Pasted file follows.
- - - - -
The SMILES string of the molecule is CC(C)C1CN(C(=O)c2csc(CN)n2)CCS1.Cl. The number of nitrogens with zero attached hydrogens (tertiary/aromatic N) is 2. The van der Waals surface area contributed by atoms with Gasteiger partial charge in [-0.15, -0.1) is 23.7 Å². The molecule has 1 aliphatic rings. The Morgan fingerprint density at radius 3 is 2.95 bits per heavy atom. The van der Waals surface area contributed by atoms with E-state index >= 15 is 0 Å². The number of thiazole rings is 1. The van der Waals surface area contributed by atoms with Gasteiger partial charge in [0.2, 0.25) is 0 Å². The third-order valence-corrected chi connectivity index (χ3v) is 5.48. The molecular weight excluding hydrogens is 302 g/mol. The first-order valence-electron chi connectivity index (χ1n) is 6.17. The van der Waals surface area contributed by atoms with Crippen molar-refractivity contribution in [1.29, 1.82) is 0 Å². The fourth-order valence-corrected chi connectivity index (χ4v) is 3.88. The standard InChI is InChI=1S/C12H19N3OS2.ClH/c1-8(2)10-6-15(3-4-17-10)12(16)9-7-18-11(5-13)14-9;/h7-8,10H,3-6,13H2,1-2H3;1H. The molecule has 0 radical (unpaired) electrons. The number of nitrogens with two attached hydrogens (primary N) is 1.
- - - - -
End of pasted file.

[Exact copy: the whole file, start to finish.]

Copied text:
The SMILES string of the molecule is CC(C)C1CN(C(=O)c2csc(CN)n2)CCS1.Cl. The number of nitrogens with zero attached hydrogens (tertiary/aromatic N) is 2. The van der Waals surface area contributed by atoms with Gasteiger partial charge in [-0.15, -0.1) is 23.7 Å². The molecule has 1 aliphatic rings. The Morgan fingerprint density at radius 3 is 2.95 bits per heavy atom. The van der Waals surface area contributed by atoms with E-state index >= 15 is 0 Å². The number of thiazole rings is 1. The van der Waals surface area contributed by atoms with Gasteiger partial charge in [0.2, 0.25) is 0 Å². The third-order valence-corrected chi connectivity index (χ3v) is 5.48. The molecular weight excluding hydrogens is 302 g/mol. The first-order valence-electron chi connectivity index (χ1n) is 6.17. The van der Waals surface area contributed by atoms with Crippen molar-refractivity contribution in [1.29, 1.82) is 0 Å². The fourth-order valence-corrected chi connectivity index (χ4v) is 3.88. The standard InChI is InChI=1S/C12H19N3OS2.ClH/c1-8(2)10-6-15(3-4-17-10)12(16)9-7-18-11(5-13)14-9;/h7-8,10H,3-6,13H2,1-2H3;1H. The molecule has 0 radical (unpaired) electrons. The number of nitrogens with two attached hydrogens (primary N) is 1.